Space Weather & Heliophysics

On Earth’s Habitability Over The Sun’s Main-sequence History: Joint Influence Of Space Weather And Earth’s Magnetic Field Evolution

By Keith Cowing
Status Report
November 8, 2023
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On Earth’s Habitability Over The Sun’s Main-sequence History: Joint Influence Of Space Weather And Earth’s Magnetic Field Evolution
3D view of a typical simulation setup. SW density distribution (color scale), Earth magnetic field lines (red lines), and Sun magnetic field (pink lines). The bold pink arrows indicate the orientation of the IMF (Southward orientation). The green lines indicate the SW velocity stream lines. — astro-ph.EP

The aim of this study is to analyze the Earth habitability with respect to the direct exposition of the Earth atmosphere to the solar wind along the Sun’s evolution on the main sequence including the realistic evolution of the space weather conditions and the Earth magnetic field.

The MHD code PLUTO in spherical coordinates is applied to perform parametric studies with respect to the solar wind dynamic pressure and the interplanetary magnetic field intensity for different Earth magnetic field configurations. Quiet space weather conditions may not impact the Earth habitability.

On the other hand, the impact of interplanetary coronal mass ejections (ICME) could lead to the erosion of the primary Earth atmosphere during the Hadean eon. A dipolar field of 30 microT is strong enough to shield the Earth from the Eo-Archean age as well as 15 and 5 microT dipolar fields from the Meso-Archean and Meso-Proterozoic, respectively. Multipolar weak field period during the Meso-Proterozoic age may not be a threat for ICME-like space weather conditions if the field intensity is at least 15 microT and the ratio between the quadrupolar (Q) and dipolar (D) coefficients is Q/D <= 0.5.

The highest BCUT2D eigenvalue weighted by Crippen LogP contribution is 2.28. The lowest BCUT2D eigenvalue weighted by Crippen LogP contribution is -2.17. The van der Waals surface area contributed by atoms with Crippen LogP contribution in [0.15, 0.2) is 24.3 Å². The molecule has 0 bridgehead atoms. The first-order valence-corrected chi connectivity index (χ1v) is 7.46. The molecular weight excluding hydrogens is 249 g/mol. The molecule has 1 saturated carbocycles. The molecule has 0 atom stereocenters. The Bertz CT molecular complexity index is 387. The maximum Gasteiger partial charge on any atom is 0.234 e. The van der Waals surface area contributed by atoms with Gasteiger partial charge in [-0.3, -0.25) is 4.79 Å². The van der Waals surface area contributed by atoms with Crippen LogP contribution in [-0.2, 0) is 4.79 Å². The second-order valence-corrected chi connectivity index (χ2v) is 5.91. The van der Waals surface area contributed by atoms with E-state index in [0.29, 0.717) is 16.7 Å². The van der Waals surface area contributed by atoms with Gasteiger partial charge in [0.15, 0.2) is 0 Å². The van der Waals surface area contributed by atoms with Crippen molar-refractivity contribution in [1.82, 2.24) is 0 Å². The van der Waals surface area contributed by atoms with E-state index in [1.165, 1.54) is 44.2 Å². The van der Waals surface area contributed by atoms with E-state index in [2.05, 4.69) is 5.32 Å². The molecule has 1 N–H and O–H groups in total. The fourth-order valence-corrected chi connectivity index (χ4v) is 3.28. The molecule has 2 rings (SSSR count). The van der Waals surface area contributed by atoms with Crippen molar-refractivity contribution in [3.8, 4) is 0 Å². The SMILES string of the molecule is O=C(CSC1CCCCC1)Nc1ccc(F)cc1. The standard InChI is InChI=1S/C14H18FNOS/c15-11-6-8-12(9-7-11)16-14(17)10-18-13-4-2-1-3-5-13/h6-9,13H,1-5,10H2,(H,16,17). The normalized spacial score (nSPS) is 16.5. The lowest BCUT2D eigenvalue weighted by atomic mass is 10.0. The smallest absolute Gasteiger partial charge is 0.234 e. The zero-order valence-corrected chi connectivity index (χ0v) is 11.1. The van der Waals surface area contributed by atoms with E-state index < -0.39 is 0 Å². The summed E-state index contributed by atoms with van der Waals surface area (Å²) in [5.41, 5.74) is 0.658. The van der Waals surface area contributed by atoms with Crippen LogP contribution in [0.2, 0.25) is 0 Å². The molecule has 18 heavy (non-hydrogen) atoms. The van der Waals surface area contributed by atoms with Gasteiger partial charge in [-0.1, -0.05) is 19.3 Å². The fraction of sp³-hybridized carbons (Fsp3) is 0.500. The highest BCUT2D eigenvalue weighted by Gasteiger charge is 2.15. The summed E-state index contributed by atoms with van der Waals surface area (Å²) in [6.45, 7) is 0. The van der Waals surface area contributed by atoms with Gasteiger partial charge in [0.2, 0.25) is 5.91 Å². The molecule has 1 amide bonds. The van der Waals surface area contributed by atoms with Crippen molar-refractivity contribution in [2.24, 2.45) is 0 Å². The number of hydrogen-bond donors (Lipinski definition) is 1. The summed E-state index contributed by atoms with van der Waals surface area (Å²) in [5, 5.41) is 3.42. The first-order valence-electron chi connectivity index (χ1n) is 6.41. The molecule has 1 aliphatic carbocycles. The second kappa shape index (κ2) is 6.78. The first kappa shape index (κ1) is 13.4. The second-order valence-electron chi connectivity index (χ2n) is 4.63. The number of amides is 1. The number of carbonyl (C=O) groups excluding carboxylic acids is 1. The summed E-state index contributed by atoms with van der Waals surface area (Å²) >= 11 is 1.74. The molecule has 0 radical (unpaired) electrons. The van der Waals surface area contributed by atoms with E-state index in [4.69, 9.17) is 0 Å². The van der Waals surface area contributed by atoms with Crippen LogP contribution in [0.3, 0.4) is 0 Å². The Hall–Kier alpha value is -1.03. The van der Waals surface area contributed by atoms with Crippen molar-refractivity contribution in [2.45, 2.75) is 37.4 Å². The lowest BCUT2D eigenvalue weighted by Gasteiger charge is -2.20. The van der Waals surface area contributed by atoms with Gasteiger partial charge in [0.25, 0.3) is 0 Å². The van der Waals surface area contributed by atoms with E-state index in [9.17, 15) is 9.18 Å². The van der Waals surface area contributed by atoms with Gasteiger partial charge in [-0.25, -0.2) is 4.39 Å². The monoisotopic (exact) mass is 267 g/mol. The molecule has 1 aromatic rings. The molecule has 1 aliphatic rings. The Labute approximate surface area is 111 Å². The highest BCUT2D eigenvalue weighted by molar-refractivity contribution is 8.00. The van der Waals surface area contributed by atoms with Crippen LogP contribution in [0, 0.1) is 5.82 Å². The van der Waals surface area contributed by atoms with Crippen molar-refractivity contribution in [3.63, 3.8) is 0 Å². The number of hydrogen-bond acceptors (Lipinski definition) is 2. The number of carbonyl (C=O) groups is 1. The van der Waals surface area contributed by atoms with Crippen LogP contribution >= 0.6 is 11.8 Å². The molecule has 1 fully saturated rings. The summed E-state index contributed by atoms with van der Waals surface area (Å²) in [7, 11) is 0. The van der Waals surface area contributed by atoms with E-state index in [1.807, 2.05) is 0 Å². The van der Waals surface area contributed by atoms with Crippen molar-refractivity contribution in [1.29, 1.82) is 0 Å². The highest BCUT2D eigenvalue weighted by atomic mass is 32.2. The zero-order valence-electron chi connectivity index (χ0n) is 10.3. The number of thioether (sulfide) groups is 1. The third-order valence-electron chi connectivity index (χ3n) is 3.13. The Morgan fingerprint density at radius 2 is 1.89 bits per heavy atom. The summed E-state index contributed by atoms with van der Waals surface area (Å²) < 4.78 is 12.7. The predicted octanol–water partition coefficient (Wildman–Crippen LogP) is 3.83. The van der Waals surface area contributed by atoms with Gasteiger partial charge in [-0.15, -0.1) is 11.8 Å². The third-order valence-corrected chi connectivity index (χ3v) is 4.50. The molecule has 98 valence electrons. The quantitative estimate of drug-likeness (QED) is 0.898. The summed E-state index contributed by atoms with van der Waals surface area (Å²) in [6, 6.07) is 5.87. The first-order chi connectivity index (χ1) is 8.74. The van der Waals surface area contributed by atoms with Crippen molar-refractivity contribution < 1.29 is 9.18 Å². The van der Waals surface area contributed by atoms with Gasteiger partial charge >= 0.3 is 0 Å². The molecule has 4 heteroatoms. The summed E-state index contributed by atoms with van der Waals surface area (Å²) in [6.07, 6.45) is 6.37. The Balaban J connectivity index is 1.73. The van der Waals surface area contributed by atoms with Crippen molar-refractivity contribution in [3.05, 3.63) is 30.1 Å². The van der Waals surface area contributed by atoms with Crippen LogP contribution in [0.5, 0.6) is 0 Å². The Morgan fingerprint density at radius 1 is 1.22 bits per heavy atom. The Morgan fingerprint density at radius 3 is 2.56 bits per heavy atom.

By contrast, the Earth habitability in the Phanerozoic eon (including the present time) can be hampered during multipolar low field periods with a strength of 5 microT and Q/D >= 0.5 associated to geomagnetic reversals. Consequently, the effect of the solar wind should be considered as a possible driver of Earth’s habitability.

J. Varela, A. S. Brun, A. Strugarek, V. Reville, P. Zarka, F. Pantellini

Subjects: Earth and Planetary Astrophysics (astro-ph.EP); Space Physics (
Cite as: arXiv:2311.03720 [astro-ph.EP] (or arXiv:2311.03720v1 [astro-ph.EP] for this version)
Journal reference: MNRAS, 525, 4008-4025 (2023)
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Submission history
From: Jacobo Varela [view email]
[v1] Tue, 7 Nov 2023 04:55:30 UTC (2,155 KB)
Astrobiology, Space Weather,

Explorers Club Fellow, ex-NASA Space Station Payload manager/space biologist, Away Teams, Journalist, Lapsed climber, Synaesthete, Na’Vi-Jedi-Freman-Buddhist-mix, ASL, Devon Island and Everest Base Camp veteran, (he/him) 🖖🏻